“Forward psychiatry” in the military: Its origins and effectiveness

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Abstract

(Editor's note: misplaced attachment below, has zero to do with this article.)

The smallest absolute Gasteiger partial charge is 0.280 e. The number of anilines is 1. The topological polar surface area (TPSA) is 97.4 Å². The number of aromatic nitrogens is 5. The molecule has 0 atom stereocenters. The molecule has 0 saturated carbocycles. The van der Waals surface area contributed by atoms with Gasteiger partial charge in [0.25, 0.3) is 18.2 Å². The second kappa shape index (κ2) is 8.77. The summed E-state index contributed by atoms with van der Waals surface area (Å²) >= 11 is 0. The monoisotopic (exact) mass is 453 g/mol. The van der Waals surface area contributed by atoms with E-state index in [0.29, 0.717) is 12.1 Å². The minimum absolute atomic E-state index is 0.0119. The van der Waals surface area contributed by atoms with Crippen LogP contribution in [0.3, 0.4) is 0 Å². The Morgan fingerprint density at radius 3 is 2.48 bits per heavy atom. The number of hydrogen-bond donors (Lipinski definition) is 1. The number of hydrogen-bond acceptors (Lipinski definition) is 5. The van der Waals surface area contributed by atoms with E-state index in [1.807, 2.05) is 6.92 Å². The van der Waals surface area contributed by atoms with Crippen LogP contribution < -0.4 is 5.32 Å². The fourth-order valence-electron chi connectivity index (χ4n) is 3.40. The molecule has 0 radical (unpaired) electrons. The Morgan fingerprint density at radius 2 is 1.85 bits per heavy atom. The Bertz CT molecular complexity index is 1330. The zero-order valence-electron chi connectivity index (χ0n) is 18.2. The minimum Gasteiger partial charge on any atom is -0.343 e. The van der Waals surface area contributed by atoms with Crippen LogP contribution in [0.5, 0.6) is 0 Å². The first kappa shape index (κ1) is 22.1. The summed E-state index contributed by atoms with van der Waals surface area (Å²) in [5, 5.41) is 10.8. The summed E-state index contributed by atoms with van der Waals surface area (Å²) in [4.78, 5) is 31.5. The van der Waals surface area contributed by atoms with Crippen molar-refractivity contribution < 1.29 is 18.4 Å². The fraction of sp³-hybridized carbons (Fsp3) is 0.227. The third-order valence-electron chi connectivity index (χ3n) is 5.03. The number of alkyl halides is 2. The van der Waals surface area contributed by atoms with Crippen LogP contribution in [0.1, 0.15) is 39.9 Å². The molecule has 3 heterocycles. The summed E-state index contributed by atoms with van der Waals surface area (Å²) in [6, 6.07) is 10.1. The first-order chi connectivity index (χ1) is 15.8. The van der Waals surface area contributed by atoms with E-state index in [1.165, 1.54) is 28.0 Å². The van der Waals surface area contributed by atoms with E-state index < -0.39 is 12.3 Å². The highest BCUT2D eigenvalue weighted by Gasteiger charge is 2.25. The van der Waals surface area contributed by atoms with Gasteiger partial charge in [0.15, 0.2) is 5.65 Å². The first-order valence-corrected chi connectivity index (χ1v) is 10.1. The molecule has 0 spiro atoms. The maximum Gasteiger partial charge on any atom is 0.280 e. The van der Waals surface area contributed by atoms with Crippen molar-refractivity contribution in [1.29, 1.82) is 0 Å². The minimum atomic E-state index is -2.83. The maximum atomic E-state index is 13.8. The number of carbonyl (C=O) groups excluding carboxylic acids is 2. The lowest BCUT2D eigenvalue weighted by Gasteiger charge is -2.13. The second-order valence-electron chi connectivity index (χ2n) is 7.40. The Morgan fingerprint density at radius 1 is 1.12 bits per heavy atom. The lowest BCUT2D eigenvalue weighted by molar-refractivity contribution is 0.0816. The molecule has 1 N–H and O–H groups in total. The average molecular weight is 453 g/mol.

“Forward psychiatry” was devised in World War I for the treatment of shell shock and today is the standard intervention for combat stress reaction. It relied on three principles: proximity to battle, immediacy, and expectation of recovery, subsequently given the acronym “PIE”. Both US and UK forces belatedly reintroduced PIE methods during World War II to return servicemen to active duty and made confident claims for its efficacy. Advanced treatment units also appeared to have minimized psychiatric battle casualties during Korean and Vietnamese Wars. Evaluations of its use by Israeli forces in the Lebanon conflict showed higher return-to-duty rates than at base hospitals. A reexamination of these examples suggests that reported outcomes tended to exaggerate its effectiveness both as a treatment for acute stress reaction and as a prophylaxis for chronic disorders such as PTSD. It remains uncertain who is being served by the intervention: whether it is the individual soldier or the needs of the military.

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